Emily Dickinson’s “Because I Could Not Stop for Death” and Robert Frost’s “Stopping by Woods on a Snowy Night"

Topics: Poetry, Poetic form, Meter Pages: 2 (600 words) Published: September 24, 2008
Death is one of the most commonly used subjects when it comes to poetry. In both Emily Dickinson’s “Because I Could Not Stop for Death” and Robert Frost’s “Stopping By Woods on a Snowy Night”, Death plays a part in the poems. Even though they are about death, both poems have their differences.

Robert Frost’s “Stopping by the Woods on a Snowy Night” is about a person going through the woods on horseback and stops to admire the trees. Well that doesn’t mean it’s about death. But like all poetry, you have to read it a few times too understand its full meaning. The first three stanzas do not clarify the poem is about death but the last stanza does. “But I have promises to keep, and miles to go before I sleep.” Miles to go before I sleep means that the miles is how long the speaker has left to live before the final sleep of death. The promises too keep are the responsibilities he has to accomplish before he dies. What the story is really about is a guy doing what he has to do and get sidetrack by the trees in the woods and makes him think about something different in life besides his responsibilities and death. Maybe in the first few stanzas when he is looking in the woods he admires the trees and everything else because he would want his final sleep to e there somewhere he thinks is “lovely, dark and deep.”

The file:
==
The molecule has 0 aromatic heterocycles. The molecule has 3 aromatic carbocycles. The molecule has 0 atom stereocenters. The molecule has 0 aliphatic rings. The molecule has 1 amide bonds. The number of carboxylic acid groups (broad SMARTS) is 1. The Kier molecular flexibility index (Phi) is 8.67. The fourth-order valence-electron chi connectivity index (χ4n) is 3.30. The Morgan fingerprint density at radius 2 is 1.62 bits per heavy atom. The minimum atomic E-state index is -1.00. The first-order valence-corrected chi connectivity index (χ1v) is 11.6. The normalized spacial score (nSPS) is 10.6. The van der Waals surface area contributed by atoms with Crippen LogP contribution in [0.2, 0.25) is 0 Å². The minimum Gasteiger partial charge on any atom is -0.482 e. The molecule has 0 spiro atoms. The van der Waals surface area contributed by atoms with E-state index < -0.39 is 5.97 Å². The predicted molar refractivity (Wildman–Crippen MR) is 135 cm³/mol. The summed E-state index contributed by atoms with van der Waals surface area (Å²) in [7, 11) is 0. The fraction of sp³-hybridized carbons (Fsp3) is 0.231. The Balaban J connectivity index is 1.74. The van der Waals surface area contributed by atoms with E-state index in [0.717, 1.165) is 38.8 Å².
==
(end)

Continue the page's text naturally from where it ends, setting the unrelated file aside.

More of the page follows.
In Emily Dickinson’s “Because I Could Not Stop for Death” the whole poem is about death. The journey to the grave begins in Stanza 1, when Death comes calling in a carriage in which Immortality is also a passenger. As the trip continues in Stanza 2, the carriage trundles along at an easy, unhurried pace, perhaps suggesting that death has arrived in the form of a disease that takes its time to kill. Then, in Stanza 3, the author appears to review the stages of her life: childhood (the recess scene), maturity (gazing grain), and the descent into death (the setting sun)–as she passes to the other side. There, she experiences a chill because she is not warmly...
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